“From an employer’s perspective, being able to offer a good workplace retirement plan is also a powerful tool. According to the research, having a vehicle to help them progress toward retirement is highly prized by employees, as it consistently emerged among the top benefits for recruitment or retention. Beyond that, it can also contribute greatly to improving productivity on the job,” the article reports.

“There’s a real linkage between people’s financial stress and their productivity,” Steven McCormick, senior vice president for Plan Operations at HOOPP, tells Wealth Professional. “In the research we’ve done, three quarters of employers said that any financial stress on an employee has an impact on productivity overall. I think that really makes the case for business owners to see workplace plans as an investment in their business as well as their people.”

Some business owners may see offering a pension plan as just another big expense, but McCormick says there’s a different way to look at it.

“For business owners who may have preconceived notions about the impact of putting a retirement plan in place, we’d suggest they should perhaps take another look,” McCormick states in the article. “They might not have a plan that hits all our five value drivers right off the bat, but we think it’s something to consider building toward to help their staff, their business, and society as a whole.”

This is a great look at an important issue. Let’s not overlook the fact that without a workplace pension plan, the responsibility for retirement saving becomes an individual burden. As well, those without sufficient savings for retirement may find themselves living on the spartan monthly income provided by the Canada Pension Plan, Old Age Security, and – if applicable – the Guaranteed Income Supplement.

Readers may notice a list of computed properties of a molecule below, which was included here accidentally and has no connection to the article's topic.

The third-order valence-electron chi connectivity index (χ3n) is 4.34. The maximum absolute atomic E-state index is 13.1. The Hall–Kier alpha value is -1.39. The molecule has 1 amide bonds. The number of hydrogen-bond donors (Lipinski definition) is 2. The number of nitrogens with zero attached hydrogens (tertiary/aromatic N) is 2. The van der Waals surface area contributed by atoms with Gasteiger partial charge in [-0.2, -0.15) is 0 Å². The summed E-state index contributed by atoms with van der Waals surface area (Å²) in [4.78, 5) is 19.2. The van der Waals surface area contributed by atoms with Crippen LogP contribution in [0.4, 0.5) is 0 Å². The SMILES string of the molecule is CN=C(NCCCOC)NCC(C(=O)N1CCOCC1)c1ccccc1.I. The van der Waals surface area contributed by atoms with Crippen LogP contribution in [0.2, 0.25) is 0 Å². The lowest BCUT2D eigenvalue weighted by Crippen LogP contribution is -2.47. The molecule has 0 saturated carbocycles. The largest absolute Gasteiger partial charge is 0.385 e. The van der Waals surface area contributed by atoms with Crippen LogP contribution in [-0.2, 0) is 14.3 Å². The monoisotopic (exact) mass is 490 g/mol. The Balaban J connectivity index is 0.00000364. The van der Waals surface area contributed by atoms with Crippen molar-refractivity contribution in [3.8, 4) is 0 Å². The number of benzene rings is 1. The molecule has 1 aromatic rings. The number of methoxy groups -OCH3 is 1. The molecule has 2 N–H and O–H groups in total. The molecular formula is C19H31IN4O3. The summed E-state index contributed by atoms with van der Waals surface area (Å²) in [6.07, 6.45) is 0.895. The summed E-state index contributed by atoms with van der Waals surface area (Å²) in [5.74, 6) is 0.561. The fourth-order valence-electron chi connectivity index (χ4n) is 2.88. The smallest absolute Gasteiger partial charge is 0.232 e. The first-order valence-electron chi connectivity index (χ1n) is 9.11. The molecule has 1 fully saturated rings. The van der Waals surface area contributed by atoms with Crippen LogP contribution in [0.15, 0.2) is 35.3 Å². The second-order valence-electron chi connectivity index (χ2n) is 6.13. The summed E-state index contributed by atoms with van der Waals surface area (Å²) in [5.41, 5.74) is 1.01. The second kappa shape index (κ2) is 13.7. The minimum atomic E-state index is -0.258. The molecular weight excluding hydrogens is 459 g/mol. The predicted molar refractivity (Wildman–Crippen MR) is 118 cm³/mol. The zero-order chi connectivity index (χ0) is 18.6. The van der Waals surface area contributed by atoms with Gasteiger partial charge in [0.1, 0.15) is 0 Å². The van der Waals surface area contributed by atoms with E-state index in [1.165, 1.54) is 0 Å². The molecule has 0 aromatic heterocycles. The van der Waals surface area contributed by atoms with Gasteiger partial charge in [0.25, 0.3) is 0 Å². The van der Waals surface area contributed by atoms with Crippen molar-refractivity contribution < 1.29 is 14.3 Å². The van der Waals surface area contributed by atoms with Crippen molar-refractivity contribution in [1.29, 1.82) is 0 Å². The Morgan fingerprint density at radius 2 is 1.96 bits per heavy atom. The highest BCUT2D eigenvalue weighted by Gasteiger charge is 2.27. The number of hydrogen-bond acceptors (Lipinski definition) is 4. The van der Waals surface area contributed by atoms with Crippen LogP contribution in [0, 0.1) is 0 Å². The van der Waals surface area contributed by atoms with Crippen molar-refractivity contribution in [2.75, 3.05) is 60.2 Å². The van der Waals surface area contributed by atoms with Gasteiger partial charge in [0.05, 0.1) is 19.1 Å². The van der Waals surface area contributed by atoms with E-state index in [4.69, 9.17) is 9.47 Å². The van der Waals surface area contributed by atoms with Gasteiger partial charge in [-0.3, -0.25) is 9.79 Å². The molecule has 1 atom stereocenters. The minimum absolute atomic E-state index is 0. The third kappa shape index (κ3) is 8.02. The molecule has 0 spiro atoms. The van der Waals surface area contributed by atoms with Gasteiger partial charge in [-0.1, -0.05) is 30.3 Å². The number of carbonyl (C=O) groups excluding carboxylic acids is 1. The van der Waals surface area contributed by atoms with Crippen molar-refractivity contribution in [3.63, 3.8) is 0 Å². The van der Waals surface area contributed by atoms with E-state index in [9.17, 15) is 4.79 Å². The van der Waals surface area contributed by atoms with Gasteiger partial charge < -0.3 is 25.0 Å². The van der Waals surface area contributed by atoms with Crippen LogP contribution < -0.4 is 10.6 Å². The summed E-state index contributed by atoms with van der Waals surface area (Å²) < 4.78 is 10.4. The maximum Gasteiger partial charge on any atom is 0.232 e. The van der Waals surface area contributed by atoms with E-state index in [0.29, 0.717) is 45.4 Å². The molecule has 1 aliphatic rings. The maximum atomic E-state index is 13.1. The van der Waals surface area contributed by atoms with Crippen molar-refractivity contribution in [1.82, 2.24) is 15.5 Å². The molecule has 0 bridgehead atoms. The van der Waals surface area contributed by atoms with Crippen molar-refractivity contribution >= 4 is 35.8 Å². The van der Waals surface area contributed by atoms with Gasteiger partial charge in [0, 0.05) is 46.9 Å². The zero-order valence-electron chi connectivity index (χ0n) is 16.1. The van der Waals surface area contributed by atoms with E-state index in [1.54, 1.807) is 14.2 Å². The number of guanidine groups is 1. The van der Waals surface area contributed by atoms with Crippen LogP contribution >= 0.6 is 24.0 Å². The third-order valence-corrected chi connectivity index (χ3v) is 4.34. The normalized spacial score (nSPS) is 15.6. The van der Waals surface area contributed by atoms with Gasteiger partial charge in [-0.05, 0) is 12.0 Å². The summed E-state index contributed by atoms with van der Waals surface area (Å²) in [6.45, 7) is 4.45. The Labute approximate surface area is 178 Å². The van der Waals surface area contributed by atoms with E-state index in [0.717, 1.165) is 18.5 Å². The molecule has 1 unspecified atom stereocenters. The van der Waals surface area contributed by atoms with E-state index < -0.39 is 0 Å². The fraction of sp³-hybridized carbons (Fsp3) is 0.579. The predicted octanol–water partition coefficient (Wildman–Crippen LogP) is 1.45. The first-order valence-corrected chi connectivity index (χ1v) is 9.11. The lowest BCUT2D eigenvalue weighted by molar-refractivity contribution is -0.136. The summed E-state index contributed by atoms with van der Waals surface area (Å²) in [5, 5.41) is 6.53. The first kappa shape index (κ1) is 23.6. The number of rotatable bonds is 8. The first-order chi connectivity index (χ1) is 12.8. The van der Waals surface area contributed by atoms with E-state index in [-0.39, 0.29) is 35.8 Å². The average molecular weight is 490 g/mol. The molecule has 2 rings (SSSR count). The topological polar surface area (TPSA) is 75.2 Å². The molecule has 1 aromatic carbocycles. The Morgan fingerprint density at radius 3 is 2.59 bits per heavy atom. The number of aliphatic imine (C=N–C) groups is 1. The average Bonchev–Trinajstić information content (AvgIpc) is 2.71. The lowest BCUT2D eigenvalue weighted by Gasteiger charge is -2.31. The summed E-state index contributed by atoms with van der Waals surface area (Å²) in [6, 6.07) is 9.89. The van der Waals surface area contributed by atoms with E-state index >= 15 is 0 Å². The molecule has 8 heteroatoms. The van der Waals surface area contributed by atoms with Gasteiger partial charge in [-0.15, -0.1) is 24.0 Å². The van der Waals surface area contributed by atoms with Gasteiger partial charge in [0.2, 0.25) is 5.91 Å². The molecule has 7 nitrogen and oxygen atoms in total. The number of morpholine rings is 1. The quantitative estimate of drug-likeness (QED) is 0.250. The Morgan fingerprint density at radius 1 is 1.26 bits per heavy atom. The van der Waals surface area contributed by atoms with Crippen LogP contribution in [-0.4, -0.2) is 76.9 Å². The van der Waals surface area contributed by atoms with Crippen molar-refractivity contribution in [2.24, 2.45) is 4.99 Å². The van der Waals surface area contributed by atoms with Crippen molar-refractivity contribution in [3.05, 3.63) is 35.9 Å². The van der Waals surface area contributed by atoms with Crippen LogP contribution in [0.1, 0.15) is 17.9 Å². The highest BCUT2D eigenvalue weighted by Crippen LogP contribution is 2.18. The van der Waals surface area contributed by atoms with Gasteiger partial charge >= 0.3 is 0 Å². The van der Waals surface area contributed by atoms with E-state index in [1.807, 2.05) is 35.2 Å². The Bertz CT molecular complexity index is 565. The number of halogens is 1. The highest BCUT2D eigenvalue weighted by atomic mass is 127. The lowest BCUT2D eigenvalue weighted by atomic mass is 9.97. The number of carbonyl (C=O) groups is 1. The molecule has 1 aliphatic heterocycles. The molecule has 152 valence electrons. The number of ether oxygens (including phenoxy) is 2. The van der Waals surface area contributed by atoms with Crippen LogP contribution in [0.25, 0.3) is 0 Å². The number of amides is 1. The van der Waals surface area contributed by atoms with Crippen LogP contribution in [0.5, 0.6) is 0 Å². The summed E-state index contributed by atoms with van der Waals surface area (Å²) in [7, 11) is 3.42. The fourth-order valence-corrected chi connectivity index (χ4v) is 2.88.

Did you know that the Saskatchewan Pension Plan can be leveraged as a company pension plan? Contact us to find out how your company can offer SPP to its employees.

And, if you don’t have a pension program at work, perhaps the SPP can do the job for you. With SPP you get the benefit of low investment costs and pooling, and good governance. You can arrange to make regular, automatic contributions and SPP travels with you if you change jobs. Check out SPP today!

Join the Wealthcare Revolution – follow SPP on Facebook!

Written by Martin Biefer

Martin Biefer is Senior Pension Writer at Avery & Kerr Communications in Nepean, Ontario. A veteran reporter, editor and pension communicator, he’s now a freelancer. Interests include golf, line dancing and classic rock, and playing guitar. Got a story idea? Let Martin know via LinkedIn.


Nov 15: BEST FROM THE BLOGOSPHERE

November 15, 2021

Canadian pension system earns a “B” rating

Canada’s pension system stacks up reasonably well against those of other developed countries, reports Wealth Professional.